4 More info about the Login VSI Task Worker workload can be found at the following links: loginvsi.com/documentation/index.php?title=changes_old_and_new_workloads loginvsi.com/documents/documentation/login-vsi-41-workloads.pdf All virtual machines comprising the testing environment are siloed on the same virtual network. Figure 1: Testing Environment Diagram Testing Process In the scalability testing, Login VSI was used to run a user load on Parallels RAS build Login VSI helps to gauge the maximum number of users that a desktop environment can support. Login VSI categorizes workloads as Task Worker, Knowledge Worker, Power Worker, and Office Worker. The Task Worker workload was selected for this testing. The workload includes segments with Microsoft Office 2013 Outlook, Excel, Internet Explorer, Adobe Acrobat, and PDF Writer. While being diverse and not focused on one or two applications, the Task Worker workload does not place a very severe demand on the environment and represents users that do not overload the system with heavy tasks. It is important to note that while scalability testing is a key factor in understanding how a platform and an overall solution perform, it should not be inferred as an exact measurement for real-world production workloads. Customers looking to better assess how applications will perform should conduct their own Login VSI scale testing using custom workload scripts. Additionally, such customers could request Parallels RAS POC/Pilot. Since the goal of this testing was to capture a baseline reflecting the densities possible, Login VSI client launchers were configured to go through Secure Gateway in proxy SSL mode. Performance metrics were captured during user logon and virtual desktop acquisition (ramp-up), user workload execution (steady state), and user logoff. To achieve consistent measurements that would reflect when components were appropriately cached, each workload ran for 48 minutes before Login VSI performance metrics were recorded. VSI tests were repeated three times on each VM instance to get an average number of users who successfully ran the test. Task Worker Workload Findings Following are test results for the Task Worker workload. VSImax v4 (which indicates the maximum user density under a specific workload) is determined from the VSI Baseline and VSI Threshold metrics. VSI Baseline represents a pre-test Login VSI baseline response time measurement that is determined before the normal Login VSI sessions are sampled. A VSImax v4 density of 250 users running the Task Worker workload was demonstrated. In our tests, VSImax was reached with 232 sessions. This means that there were already 232 concurrent sessions before any UX degradation was observed based on the current servers specifications. Generic Title Goes Here 4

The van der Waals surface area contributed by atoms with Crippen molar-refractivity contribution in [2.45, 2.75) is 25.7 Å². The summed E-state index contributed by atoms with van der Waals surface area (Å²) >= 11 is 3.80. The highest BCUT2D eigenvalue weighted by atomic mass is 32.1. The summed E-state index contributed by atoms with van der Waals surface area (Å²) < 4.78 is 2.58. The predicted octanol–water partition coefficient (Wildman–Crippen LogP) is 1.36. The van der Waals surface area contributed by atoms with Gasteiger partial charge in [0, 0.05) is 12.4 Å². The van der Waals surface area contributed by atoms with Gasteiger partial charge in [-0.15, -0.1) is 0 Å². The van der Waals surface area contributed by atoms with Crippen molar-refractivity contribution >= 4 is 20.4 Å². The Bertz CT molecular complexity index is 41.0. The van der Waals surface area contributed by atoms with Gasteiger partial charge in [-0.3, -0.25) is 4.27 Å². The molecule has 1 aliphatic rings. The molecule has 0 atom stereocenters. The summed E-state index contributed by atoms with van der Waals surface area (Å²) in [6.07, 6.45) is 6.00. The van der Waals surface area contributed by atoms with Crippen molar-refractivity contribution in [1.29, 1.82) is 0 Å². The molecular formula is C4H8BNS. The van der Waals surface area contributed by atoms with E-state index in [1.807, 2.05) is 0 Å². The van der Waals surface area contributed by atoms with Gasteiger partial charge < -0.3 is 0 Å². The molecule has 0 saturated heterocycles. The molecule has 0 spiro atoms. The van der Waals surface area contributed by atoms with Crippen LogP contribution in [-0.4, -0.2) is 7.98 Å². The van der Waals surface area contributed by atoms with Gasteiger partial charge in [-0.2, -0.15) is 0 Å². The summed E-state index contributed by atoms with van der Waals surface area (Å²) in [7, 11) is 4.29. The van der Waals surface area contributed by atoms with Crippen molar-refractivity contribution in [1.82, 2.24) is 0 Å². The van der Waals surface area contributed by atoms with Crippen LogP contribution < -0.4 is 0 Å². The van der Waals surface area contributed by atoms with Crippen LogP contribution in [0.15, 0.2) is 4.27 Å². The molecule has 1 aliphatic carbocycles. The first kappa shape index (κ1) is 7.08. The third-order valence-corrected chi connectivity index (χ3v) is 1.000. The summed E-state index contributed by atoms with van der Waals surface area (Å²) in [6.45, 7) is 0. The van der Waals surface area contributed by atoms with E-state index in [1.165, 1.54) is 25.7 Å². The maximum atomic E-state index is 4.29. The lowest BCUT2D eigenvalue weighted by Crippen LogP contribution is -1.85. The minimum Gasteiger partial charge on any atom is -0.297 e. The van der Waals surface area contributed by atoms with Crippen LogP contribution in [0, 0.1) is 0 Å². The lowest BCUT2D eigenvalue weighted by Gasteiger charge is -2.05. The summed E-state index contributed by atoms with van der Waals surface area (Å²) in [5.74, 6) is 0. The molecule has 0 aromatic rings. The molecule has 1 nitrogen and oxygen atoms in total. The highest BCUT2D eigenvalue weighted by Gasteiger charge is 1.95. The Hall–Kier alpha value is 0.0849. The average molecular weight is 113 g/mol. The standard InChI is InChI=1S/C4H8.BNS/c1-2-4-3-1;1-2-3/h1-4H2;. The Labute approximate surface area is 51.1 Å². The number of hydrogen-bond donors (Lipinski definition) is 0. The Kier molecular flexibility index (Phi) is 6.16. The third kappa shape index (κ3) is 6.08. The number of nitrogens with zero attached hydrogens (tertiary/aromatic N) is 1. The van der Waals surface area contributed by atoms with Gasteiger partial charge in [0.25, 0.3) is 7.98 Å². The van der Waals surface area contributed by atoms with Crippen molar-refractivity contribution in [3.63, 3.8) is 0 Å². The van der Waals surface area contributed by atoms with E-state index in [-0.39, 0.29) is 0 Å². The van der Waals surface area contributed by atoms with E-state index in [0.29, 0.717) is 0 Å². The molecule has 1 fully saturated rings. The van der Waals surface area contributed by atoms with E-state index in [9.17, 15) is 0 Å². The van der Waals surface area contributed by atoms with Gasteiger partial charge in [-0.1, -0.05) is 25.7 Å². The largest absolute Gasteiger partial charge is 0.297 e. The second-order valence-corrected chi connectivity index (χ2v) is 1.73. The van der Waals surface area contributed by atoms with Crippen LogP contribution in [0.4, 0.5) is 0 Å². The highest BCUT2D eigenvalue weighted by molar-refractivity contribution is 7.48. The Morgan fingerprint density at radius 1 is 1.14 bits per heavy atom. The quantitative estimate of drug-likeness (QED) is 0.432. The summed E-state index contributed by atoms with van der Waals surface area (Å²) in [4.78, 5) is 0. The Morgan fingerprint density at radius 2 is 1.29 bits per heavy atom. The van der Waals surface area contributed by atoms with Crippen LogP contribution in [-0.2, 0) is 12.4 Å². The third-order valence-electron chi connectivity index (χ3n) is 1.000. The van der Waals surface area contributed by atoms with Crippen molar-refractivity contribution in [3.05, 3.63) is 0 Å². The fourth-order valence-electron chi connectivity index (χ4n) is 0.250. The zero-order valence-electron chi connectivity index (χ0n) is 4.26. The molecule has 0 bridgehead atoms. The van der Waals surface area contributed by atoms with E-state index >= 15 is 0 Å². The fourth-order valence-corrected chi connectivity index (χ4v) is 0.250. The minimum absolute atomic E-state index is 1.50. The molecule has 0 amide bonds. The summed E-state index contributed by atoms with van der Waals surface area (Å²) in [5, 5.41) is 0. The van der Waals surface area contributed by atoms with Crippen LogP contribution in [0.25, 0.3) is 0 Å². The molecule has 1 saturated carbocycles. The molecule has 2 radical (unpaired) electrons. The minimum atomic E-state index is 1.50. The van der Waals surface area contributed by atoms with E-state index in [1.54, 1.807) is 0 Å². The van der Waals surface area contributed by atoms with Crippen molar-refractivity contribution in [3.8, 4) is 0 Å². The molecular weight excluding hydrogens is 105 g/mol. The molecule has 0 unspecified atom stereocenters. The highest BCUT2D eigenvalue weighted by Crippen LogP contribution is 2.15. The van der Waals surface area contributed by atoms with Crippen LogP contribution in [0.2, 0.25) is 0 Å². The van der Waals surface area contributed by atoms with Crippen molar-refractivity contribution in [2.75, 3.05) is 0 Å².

5 The following test results for CPU and memory consumption and disk I/O response times are helpful in evaluating performance under the test workload. Each chart below shows data collected from a single RD Session Host server. Since there were six RD Session Host servers and 232 simulated users, a single RD Session Host server accommodated about 38 users. In the following two charts, as user load increases, the CPU and memory usage peak where the number of users approaches VSImax v4. In the following chart, the horizontal axis represents the time (h:mm:ss), while the vertical axis represents the percentage of processor time. In this chart, % Committed Bytes In Use means the amount of page file used. Generic Title Goes Here 5